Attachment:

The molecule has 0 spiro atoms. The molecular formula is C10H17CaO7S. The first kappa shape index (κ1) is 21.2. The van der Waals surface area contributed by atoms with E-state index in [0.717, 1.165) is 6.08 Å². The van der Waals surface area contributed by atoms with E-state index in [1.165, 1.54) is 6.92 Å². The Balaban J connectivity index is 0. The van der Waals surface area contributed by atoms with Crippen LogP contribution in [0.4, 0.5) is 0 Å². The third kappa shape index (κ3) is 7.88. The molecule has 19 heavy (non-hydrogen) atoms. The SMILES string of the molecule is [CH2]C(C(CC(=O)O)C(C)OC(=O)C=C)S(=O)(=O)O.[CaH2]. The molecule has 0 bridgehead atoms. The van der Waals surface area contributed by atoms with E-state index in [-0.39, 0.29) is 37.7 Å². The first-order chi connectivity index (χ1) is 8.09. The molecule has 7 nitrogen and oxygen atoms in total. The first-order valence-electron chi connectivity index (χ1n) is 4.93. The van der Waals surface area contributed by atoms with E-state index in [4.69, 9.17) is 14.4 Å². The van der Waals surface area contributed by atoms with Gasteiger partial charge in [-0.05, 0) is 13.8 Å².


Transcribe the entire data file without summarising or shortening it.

The molecule has 0 spiro atoms. The molecular formula is C10H17CaO7S. The first kappa shape index (κ1) is 21.2. The van der Waals surface area contributed by atoms with E-state index in [0.717, 1.165) is 6.08 Å². The van der Waals surface area contributed by atoms with E-state index in [1.165, 1.54) is 6.92 Å². The Balaban J connectivity index is 0. The van der Waals surface area contributed by atoms with Crippen LogP contribution in [0.4, 0.5) is 0 Å². The third kappa shape index (κ3) is 7.88. The molecule has 19 heavy (non-hydrogen) atoms. The SMILES string of the molecule is [CH2]C(C(CC(=O)O)C(C)OC(=O)C=C)S(=O)(=O)O.[CaH2]. The molecule has 0 bridgehead atoms. The van der Waals surface area contributed by atoms with E-state index in [-0.39, 0.29) is 37.7 Å². The first-order chi connectivity index (χ1) is 8.09. The molecule has 7 nitrogen and oxygen atoms in total. The first-order valence-electron chi connectivity index (χ1n) is 4.93. The van der Waals surface area contributed by atoms with E-state index in [4.69, 9.17) is 14.4 Å². The van der Waals surface area contributed by atoms with Gasteiger partial charge in [-0.05, 0) is 13.8 Å².